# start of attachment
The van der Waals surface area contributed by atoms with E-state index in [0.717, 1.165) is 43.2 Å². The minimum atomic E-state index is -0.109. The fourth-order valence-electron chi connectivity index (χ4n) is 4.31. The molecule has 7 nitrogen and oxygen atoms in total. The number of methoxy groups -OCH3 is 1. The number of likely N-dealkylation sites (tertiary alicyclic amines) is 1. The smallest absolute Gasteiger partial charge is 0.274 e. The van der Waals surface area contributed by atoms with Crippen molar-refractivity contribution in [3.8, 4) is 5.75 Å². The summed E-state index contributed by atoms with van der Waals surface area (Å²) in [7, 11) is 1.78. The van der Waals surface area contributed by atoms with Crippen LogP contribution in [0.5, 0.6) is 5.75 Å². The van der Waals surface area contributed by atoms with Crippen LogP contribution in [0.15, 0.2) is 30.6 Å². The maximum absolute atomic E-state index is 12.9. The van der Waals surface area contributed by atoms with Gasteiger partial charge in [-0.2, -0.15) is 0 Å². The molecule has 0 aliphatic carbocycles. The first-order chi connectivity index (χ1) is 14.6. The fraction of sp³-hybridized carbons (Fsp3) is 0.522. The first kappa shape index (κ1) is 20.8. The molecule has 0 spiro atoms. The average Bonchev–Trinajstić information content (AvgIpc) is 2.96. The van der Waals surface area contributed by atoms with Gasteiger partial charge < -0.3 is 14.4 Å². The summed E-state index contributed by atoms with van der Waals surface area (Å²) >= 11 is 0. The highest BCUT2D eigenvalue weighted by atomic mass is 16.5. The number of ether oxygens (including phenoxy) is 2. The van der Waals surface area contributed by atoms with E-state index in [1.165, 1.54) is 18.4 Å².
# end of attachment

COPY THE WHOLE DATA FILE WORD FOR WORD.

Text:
The van der Waals surface area contributed by atoms with E-state index in [0.717, 1.165) is 43.2 Å². The minimum atomic E-state index is -0.109. The fourth-order valence-electron chi connectivity index (χ4n) is 4.31. The molecule has 7 nitrogen and oxygen atoms in total. The number of methoxy groups -OCH3 is 1. The number of likely N-dealkylation sites (tertiary alicyclic amines) is 1. The smallest absolute Gasteiger partial charge is 0.274 e. The van der Waals surface area contributed by atoms with Crippen molar-refractivity contribution in [3.8, 4) is 5.75 Å². The summed E-state index contributed by atoms with van der Waals surface area (Å²) in [7, 11) is 1.78. The van der Waals surface area contributed by atoms with Crippen LogP contribution in [0.5, 0.6) is 5.75 Å². The van der Waals surface area contributed by atoms with Crippen LogP contribution in [0.15, 0.2) is 30.6 Å². The maximum absolute atomic E-state index is 12.9. The van der Waals surface area contributed by atoms with Gasteiger partial charge in [-0.2, -0.15) is 0 Å². The molecule has 0 aliphatic carbocycles. The first-order chi connectivity index (χ1) is 14.6. The fraction of sp³-hybridized carbons (Fsp3) is 0.522. The first kappa shape index (κ1) is 20.8. The molecule has 0 spiro atoms. The average Bonchev–Trinajstić information content (AvgIpc) is 2.96. The van der Waals surface area contributed by atoms with Gasteiger partial charge < -0.3 is 14.4 Å². The summed E-state index contributed by atoms with van der Waals surface area (Å²) >= 11 is 0. The highest BCUT2D eigenvalue weighted by atomic mass is 16.5. The number of ether oxygens (including phenoxy) is 2. The van der Waals surface area contributed by atoms with E-state index in [1.165, 1.54) is 18.4 Å².